Characterized by progressive focal muscle weakness that terminates with respiratory muscle failure, amyotrophic lateral sclerosis (ALS) reduces life expectancy by 3 to 5 years. Since 2008, all patients with ALS have been encouraged to join a national registry and provide biologic samples with a goal of determining factors that may contribute to disease progression. A session at the Asembia Specialty Pharmacy Summit 2019 delved into this rare disease, emphasizing the specialty pharmacist’s role in helping the approximately 5000 people per year who receive this diagnosis.

Sarah Dehoney, PharmD, started the session by reviewing an infographic from the ALS Association. She noted that ALS is remarkably difficult to diagnose, with the diagnosis usually made after many other illnesses are ruled out. For some unknown reason, military veterans are twice as likely to receive the diagnosis as other individuals. Motor neuron death in the brain and spinal column create the hallmark symptoms of weakness, atrophy, spasticity, difficulty swallowing, speech changes, and cognitive and behavioral changes, Dehoney said. Some genes have been associated with sporadic and familial ALS, but overall, investigators have no idea what causes neuronal death.

Common medications target glutamate and oxidative stress. Clinicians can employ other medications to target the excessive saliva production that results in troublesome drooling, emotional outbursts or tears, and spasticity. Dehoney discussed riluzole’s use in ALS, emphasizing its safety and efficacy. The other approved medication, edaravone, is a well-tolerated intravenous drug. She also discussed medications available in other countries and emerging treatments.

ALS is so rare and unusual that patients must see a neurologist who considers ALS a specialty. Generally, care includes a genetic investigation to determine whether the patient has certain genes that might be passed to their children.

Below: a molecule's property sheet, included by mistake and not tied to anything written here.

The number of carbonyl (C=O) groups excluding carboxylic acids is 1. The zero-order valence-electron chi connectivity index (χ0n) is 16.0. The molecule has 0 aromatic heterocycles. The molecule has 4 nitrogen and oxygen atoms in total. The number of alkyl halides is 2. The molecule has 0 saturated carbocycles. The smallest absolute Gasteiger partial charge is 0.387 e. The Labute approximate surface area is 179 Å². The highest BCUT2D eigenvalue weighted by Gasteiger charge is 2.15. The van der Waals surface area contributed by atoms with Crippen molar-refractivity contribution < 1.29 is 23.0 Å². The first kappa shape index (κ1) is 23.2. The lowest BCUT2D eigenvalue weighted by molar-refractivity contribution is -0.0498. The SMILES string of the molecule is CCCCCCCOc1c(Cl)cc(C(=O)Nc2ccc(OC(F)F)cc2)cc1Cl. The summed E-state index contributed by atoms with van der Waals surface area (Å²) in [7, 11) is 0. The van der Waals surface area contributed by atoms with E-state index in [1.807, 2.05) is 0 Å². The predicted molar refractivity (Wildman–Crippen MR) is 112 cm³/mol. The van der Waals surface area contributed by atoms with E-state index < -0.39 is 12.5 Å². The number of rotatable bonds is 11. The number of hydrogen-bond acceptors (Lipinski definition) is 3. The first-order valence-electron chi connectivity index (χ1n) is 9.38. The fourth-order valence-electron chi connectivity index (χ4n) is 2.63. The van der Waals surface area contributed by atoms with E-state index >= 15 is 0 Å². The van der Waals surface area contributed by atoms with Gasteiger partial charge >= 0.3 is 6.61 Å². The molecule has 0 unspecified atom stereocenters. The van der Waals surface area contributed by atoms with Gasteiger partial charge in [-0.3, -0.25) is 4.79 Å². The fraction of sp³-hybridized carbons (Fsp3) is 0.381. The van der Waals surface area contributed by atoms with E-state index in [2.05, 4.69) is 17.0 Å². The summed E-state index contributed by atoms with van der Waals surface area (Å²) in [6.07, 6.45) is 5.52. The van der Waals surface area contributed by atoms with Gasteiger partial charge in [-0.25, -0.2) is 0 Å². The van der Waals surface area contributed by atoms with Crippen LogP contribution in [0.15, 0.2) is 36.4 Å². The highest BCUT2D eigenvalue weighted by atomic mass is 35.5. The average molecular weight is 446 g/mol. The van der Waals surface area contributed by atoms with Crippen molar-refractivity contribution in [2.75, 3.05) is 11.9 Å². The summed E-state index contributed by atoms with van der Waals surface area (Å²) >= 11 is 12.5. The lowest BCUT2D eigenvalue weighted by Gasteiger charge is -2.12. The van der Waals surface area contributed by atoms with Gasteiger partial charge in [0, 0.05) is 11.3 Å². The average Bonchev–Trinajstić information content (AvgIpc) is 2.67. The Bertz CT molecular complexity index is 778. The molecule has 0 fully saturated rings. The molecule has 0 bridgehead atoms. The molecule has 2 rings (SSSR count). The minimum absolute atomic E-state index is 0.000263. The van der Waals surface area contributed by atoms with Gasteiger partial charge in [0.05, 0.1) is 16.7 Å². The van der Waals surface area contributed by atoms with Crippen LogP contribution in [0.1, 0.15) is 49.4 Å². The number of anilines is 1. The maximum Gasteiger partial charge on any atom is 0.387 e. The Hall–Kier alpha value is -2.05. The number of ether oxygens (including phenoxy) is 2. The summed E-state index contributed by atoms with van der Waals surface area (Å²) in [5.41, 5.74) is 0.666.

Micaila Ruiz, PharmD, chief pharmacy officer at Amber Pharmacy in Omaha, Nebraska, joined Dehoney to discuss the clinical aspects of care germane to specialty pharmacists. This is an area of great concern—experts predict a 69% increase in the number of ALS cases before 2040. The older adult population and people living in developing nations will bear the greatest burden.

It is difficult to estimate the costs of ALS, but some reports indicate that it consumes approximately $1 billion annually in the American health care budget and patients incur tremendous out-of-pocket costs, according to the panelists.

The American Academy of Neurology and the European Federation of Neurological Societies offer guidelines that address ALS. Because a cure is impossible, the focus is on modifying the disease and providing symptomatic relief. When considering treatments for ALS, pharmacists who work in the specialty environment and are involved in pharmacy and therapeutics committees will need to consider factors such as drug acquisition and reimbursement costs, expanded use of pharmacoeconomic models, and market and regulatory changes.

Finally, Ruiz summarized the importance of a multidisciplinary approach to care. Every patient’s team should include a nutritionist to address difficulty swallowing, a common problem. Physical therapists and occupational therapists also are key, and respiratory therapists must monitor for signs of respiratory depression. Most patients will ultimately need a ventilator, she said. The pharmacist’s role is to contribute to decisions on medications that will improve quality of life and slow progression while avoiding polypharmacy.